Senate Bill Tracks Hate Crimes Against The Homeless
Helping the homeless is like fighting cancer. They're both noble goals that have been around forever, but as time goes by there are newer, trendier causes such as AIDS, global warming, H1N1 and elections in Iran that get the spotlight attention. Yet the homeless remain, right there, in the middle of the street, and we drive on by.
A bill in the Senate endorsed by Benjamin Cardin (D-MD) seeks to include attacks against the homeless in hate crime statistics. Currently the FBI tracks hate crime data based on violence prejudiced against race, religion, sexual orientation, ethnicity, and disability.
This bill would only include these attacks in federal statistics; it wouldn't actually make it a hate crime. But that seems to be the end goal, and some states are already considering it, with Cardin's home state of Maryland leading the way.
Sweet! Problem solved. Let's go back to our warm plush duplexes and ... wait, what?
Shannon Moriarty of the End Homelessness blog wonders if hate crime legislation is really the solution here:
The push for hate crime protection is valuable because it highlights yet another detrimental effect of living without a home. But hate crime legislation will do nothing to advance people's understanding of the root causes of homelessness or progress us towards any real solutions. The most effective way to fight hate crimes against the homeless is to remove "homeless" from the equation with housing.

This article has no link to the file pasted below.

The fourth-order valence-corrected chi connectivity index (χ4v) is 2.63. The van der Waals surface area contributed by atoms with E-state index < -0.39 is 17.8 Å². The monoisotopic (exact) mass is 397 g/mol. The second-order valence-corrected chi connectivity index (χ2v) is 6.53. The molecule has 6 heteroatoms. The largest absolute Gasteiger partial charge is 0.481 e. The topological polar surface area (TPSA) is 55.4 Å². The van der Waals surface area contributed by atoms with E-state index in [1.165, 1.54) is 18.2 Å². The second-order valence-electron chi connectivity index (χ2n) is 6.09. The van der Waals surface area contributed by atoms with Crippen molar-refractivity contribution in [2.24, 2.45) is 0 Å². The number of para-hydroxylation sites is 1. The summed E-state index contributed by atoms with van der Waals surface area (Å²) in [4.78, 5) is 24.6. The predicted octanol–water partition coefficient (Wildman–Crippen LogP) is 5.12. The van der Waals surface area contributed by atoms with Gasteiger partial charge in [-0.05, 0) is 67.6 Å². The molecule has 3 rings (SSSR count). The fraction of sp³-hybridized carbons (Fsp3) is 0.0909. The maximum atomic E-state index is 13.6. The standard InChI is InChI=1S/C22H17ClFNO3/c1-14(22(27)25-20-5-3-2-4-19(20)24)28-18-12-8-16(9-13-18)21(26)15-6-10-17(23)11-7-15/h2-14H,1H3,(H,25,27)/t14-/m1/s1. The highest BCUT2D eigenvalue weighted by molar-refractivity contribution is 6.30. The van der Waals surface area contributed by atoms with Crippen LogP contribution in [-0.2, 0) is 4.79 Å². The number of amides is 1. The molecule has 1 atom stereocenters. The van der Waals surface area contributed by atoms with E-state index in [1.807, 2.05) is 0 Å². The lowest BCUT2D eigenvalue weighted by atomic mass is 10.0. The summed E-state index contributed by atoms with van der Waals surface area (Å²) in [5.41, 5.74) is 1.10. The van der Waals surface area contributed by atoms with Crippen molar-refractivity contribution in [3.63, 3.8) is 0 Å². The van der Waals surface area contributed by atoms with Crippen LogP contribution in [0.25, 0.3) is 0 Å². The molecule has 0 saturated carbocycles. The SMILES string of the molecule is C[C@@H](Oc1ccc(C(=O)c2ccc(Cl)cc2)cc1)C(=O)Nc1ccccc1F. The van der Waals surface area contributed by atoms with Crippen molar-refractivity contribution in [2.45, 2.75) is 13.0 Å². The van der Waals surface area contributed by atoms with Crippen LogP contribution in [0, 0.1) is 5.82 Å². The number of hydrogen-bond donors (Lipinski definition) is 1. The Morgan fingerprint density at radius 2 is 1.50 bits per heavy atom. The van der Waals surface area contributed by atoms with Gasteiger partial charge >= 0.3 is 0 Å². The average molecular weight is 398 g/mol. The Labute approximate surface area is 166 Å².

It's a cheap stopgap by Congress. We can't give you a place to live, but if someone kills or maims you, well, at least the person who did it, if caught, will be going away for quite a while.
There can't be that many people that sincerely fall under the umbrella of "hating homeless people." If they do exist, then, well, they probably deserve to have some kind of extra punishment, because hurting homeless for fun? Well, that ain't right.
And per Newton's Third Law, the inverse would also true. The language of the law states that crimes based on one's "homeless status" would be included. So they would also track hate crimes that the homeless impose on people, simply because they have a house.